Employers Hire Fewer Teens This Summer

Despite overall job growth in May and June, the employment picture for teenagers is less rosy.

The number of employed teenagers – those between the ages of 16 and 19 years old – grew by 661,000 in June, a significant drop from the same period a year ago, when 779,000 teens joined the ranks of employed Americans, according to data from the U.S. Bureau of Labor Statistics analyzed by outplacement firm Challenger, Gray & Christmas Inc. In 2012, nearly 860,000 teenagers were added to the employment ranks in June.

The current job gains among U.S. teens in June is at the lowest level since 2010, when just 497,000 teens were added to payrolls. The summer hiring period typically represents the peak for those in this age group.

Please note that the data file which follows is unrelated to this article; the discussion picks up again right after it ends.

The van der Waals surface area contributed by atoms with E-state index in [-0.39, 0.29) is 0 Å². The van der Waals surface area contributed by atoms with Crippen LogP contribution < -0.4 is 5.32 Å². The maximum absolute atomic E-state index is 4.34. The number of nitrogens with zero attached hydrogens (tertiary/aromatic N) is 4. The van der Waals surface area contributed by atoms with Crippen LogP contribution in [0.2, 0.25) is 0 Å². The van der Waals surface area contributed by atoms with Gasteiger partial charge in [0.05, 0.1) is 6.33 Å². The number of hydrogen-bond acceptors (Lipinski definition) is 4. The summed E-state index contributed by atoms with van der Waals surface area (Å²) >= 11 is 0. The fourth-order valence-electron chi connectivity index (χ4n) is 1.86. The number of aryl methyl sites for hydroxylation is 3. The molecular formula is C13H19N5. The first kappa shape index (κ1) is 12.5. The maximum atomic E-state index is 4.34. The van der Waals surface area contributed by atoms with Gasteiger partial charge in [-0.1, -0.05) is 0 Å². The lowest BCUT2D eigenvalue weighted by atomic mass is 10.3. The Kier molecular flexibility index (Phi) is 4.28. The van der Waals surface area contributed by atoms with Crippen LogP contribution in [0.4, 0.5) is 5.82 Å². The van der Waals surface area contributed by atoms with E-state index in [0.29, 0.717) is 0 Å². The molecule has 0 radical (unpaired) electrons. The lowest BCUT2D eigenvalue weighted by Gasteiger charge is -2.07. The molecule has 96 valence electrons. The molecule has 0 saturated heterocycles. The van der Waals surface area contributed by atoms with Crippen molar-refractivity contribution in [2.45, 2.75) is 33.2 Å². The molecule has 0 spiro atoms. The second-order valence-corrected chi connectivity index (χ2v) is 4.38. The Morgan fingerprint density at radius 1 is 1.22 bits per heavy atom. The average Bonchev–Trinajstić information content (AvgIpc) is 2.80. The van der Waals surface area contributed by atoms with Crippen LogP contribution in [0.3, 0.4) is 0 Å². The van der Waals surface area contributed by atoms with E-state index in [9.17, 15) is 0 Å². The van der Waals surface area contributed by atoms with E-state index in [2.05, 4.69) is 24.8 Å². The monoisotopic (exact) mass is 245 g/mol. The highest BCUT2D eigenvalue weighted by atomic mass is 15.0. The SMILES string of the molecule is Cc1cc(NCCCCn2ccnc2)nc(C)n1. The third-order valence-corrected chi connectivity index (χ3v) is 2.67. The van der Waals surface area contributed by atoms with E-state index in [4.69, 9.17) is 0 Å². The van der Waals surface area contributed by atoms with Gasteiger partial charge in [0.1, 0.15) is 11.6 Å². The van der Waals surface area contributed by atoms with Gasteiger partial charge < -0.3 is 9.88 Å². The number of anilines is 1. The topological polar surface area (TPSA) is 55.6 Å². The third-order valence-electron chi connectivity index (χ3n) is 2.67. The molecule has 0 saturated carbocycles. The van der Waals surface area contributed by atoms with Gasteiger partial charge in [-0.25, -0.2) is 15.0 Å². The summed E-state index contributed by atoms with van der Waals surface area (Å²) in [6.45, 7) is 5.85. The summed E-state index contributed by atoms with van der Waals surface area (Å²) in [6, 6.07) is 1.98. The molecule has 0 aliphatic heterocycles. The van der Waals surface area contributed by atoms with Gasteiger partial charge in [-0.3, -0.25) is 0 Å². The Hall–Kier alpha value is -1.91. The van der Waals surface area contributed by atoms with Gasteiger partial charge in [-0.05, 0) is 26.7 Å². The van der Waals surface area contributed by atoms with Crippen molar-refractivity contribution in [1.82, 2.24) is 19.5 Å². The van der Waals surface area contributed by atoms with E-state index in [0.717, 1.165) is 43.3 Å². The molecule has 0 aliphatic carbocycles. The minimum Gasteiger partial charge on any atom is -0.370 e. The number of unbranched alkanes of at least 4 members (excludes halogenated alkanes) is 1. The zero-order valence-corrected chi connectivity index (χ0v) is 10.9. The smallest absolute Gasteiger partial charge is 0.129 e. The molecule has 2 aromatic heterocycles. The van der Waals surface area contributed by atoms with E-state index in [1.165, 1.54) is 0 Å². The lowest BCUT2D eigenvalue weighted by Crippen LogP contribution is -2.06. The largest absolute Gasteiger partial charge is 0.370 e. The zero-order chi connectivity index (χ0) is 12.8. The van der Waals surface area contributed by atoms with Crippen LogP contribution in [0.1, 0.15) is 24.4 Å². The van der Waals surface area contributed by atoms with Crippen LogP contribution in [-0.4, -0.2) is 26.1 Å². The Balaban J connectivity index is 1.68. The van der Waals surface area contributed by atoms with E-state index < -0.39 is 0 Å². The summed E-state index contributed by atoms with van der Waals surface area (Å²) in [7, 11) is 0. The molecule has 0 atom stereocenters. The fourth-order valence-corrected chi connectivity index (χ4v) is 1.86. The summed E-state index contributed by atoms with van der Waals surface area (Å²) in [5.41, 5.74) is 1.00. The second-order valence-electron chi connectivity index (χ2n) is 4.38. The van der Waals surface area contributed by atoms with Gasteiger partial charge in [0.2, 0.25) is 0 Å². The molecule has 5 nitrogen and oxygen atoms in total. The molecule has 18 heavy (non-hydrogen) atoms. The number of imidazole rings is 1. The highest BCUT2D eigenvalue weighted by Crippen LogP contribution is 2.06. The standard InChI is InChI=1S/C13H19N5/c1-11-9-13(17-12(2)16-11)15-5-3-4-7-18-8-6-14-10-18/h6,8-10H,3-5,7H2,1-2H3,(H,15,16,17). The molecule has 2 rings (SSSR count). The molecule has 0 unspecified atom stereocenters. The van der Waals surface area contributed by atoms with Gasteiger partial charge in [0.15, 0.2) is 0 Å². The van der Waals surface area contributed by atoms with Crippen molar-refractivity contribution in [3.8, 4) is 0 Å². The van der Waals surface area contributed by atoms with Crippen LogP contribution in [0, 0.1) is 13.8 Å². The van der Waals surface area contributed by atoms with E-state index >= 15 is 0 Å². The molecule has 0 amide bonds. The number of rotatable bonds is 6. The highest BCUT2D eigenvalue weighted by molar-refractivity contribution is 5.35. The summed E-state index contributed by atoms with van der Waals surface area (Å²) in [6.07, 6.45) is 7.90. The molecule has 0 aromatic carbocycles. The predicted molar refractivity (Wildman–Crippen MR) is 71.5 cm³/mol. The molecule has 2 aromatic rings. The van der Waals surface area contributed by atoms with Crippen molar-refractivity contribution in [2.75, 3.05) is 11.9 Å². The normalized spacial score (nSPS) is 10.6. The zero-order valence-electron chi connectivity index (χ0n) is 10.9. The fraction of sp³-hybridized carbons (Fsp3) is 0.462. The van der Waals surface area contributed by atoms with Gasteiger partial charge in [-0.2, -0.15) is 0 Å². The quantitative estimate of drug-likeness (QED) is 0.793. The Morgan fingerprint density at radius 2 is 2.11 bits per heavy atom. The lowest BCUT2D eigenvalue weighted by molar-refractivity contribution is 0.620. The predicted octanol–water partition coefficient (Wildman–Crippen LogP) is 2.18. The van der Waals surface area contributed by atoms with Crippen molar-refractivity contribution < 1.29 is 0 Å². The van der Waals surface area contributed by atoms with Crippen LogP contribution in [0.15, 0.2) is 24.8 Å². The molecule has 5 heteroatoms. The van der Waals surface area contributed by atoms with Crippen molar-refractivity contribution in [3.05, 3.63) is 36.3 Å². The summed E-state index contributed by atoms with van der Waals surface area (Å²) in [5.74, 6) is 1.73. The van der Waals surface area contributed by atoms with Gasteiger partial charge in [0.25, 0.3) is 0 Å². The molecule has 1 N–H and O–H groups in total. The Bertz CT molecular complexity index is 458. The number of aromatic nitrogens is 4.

Despite the June swoon, May was a robust period for teen hiring, as 217,000 teens were added to payrolls, the strongest hiring May for the age group since 2006.

Overall, companies have hired 878,000 teens this summer, down 12 percent from the year-earlier period, according to government data.

“Teenagers who have not had much luck in the traditional job market may want to take a more entrepreneurial approach, offering their services as lawn mowers, dog walkers, baby sitters, etc.," said John Challenger, CEO of Challenger, Gray & Christmas, in a press release. "Whether teen job seekers take a traditional path or one that is more entrepreneurial, the biggest mistake they can make is taking a passive approach."